Funded by the AHRC through its Fellowships scheme (October 2010 – June 2011)
The research aims to establish a set of principles which govern the structure and application of multipart series in music and visual art. The idea of a series in this context is best defined by Sol LeWitt, who states
‘Serial compositions are multipart pieces with regulated changes. The differences between the parts are the subject of the composition. If some parts remain constant it is to punctuate the changes …The autonomous parts are units, rows, sets, or any logical division that would be read as a complete thought. The series would be read by the viewer in a linear or narrative manner even though in its final form many of these sets would be operating simultaneously, making comprehension difficult.’
This approach has become central to various bodies of visual art since the 1960s, particularly monochrome and colour-field painting, some conceptual art, and minimalism in its various forms. Within music, it is most evident in the work of the central European and American Wandelweiser group of composers.Founded by Antoine Beuger and Burkhard Schlothauer in 1992, Wandelweiser have defined a clear aesthetic whose resonance has been critical to a continued exploration of new compositional ground internationally over the past decade. Their work is distinctive and makes few compromises: it deals with extremes and archetypes. Schlothauer summarises the characteristics of the Wandelweiser composers’ work succinctly in his essay ‘Etwas über Wandelweiser’, saying that their music is generally very quiet and that silence has a large share of the often extended performance durations. Generally there is little conventional drama and the presentation of sound material is very clear: harmony, rhythm and melody play either a subordinate role or none at all. These composers also make frequent reference to the work of visual artists. In Beuger’s work for example, the series [first – fourth] music for marcia hafif(1994-2002) draws on the serial structure of Hafif’s monochromes. Most of Hafif’s work is in series, some complete and some ongoing. For example, herExtended Gray Scale (1972-3) comprised 105 ordered grey paintings and was complete when she felt she was unable to distinguish a new shade of grey. Other artists whose work underpins this study include Sol LeWitt, whose series of wall drawings have informed my own compositional approach to interlinked pieces, and Carl Andre, whose floor sculptures represent, alongside Dan Flavin’s neon light work, perhaps the most consistent extended application of modularity.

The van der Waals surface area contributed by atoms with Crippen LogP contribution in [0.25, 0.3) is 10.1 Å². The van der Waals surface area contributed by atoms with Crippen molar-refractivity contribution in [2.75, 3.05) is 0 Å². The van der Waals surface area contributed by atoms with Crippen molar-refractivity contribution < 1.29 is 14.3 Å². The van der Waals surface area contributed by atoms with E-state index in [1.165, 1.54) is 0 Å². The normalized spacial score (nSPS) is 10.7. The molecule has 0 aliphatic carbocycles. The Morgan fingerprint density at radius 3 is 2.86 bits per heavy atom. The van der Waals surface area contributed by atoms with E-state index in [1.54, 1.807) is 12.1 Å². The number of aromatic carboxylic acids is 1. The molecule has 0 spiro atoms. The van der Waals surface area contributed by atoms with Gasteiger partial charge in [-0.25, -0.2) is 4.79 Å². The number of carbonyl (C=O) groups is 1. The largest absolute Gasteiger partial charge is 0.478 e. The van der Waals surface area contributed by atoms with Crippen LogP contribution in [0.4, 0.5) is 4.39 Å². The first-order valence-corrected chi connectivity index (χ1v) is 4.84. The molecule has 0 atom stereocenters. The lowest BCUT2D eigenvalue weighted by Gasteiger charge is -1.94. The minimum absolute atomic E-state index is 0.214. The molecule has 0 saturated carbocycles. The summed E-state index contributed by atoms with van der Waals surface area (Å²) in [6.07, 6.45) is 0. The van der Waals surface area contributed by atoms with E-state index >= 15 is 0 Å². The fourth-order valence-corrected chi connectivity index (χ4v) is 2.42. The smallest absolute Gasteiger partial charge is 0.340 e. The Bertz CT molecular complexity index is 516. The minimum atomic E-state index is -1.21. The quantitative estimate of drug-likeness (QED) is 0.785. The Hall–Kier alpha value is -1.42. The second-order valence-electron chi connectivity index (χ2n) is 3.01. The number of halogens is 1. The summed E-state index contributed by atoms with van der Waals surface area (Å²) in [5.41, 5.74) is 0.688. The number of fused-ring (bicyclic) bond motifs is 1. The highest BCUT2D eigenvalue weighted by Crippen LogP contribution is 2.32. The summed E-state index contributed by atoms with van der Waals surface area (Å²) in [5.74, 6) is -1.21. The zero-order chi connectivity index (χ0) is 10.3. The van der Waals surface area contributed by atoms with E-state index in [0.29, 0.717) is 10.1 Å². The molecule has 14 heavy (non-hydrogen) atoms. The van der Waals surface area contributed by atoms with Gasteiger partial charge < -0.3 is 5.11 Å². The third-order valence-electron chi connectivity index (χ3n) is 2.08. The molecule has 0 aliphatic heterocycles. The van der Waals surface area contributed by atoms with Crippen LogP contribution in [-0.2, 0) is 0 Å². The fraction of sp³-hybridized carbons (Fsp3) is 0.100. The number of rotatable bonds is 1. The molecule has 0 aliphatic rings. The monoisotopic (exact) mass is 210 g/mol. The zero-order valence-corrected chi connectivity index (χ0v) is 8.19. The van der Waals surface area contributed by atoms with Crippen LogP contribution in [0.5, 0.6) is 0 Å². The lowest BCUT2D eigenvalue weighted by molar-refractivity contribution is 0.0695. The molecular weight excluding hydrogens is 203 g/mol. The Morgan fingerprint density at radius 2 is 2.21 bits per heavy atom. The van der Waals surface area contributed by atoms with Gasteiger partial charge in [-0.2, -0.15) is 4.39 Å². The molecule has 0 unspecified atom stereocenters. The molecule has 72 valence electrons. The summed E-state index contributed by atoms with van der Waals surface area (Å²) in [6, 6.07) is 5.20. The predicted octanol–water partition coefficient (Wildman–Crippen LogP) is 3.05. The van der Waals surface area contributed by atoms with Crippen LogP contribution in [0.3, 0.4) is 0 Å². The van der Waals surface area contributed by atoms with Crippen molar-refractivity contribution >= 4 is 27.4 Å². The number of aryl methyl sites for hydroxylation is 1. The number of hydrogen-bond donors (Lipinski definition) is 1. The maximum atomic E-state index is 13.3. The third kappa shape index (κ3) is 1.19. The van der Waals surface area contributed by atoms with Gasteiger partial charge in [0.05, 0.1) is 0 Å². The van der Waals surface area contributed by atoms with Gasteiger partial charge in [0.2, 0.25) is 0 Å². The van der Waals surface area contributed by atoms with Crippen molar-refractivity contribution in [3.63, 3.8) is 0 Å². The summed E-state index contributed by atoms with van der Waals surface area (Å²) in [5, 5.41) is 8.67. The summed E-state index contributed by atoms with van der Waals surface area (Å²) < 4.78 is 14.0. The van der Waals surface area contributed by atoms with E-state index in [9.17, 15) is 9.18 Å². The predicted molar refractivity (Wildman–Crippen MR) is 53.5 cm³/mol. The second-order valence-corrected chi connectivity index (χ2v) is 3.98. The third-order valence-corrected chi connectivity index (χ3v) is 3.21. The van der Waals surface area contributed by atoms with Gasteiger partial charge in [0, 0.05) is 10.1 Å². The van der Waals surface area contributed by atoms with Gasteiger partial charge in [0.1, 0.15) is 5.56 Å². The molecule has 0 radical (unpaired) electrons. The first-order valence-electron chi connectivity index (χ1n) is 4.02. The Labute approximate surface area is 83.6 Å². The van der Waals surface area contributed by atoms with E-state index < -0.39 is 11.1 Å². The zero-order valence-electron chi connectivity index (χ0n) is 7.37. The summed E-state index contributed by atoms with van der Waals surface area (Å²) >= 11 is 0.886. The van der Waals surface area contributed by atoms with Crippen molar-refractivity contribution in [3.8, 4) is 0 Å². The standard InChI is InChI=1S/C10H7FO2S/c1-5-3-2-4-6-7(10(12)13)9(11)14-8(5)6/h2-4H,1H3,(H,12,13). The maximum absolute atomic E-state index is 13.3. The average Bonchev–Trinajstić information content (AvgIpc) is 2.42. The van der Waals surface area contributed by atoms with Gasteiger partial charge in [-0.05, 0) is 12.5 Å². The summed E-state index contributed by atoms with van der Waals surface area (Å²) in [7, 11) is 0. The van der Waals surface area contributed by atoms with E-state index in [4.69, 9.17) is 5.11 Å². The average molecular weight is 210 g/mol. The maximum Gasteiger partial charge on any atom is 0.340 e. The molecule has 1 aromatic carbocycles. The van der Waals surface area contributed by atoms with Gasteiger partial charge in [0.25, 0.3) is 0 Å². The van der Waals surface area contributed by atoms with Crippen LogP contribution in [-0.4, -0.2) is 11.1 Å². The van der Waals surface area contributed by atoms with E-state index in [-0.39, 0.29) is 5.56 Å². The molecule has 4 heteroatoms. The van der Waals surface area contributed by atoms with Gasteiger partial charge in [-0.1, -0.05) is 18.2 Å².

Through examining the work of these composers and artists, the aim of the project is to establish a set of principles that are common to their serial work. These will be articulated through a journal article and edited volume of Contemporary Music Review, focusing on the Wandelweiser composers (the first major study in English), and a series of composition projects resulting in pieces for Basel Sinfonietta, [rout], and Simon Limbrick. These compositions will focus on the further expansion of Saunders’ existing series, and the development of new ones, both of which will be informed by the parallel musicological research. Specifically, the criteria determined by the analysis of other work will shape some of his decision-making when planning new multipart work: it is the nature of this mode of working that decisions made at the macro-level have major ramifications for later development of sub-pieces. The two ensemble pieces will be related as part of a new series that emerges from the principles determined through the contextual research, and which is informed by his current series and earlier modular piece #[unassigned]. The research will therefore benefit practitioners, musicologists and art theorists with an interest in serial and modular structures, and audiences seeking to engage with these concepts and work.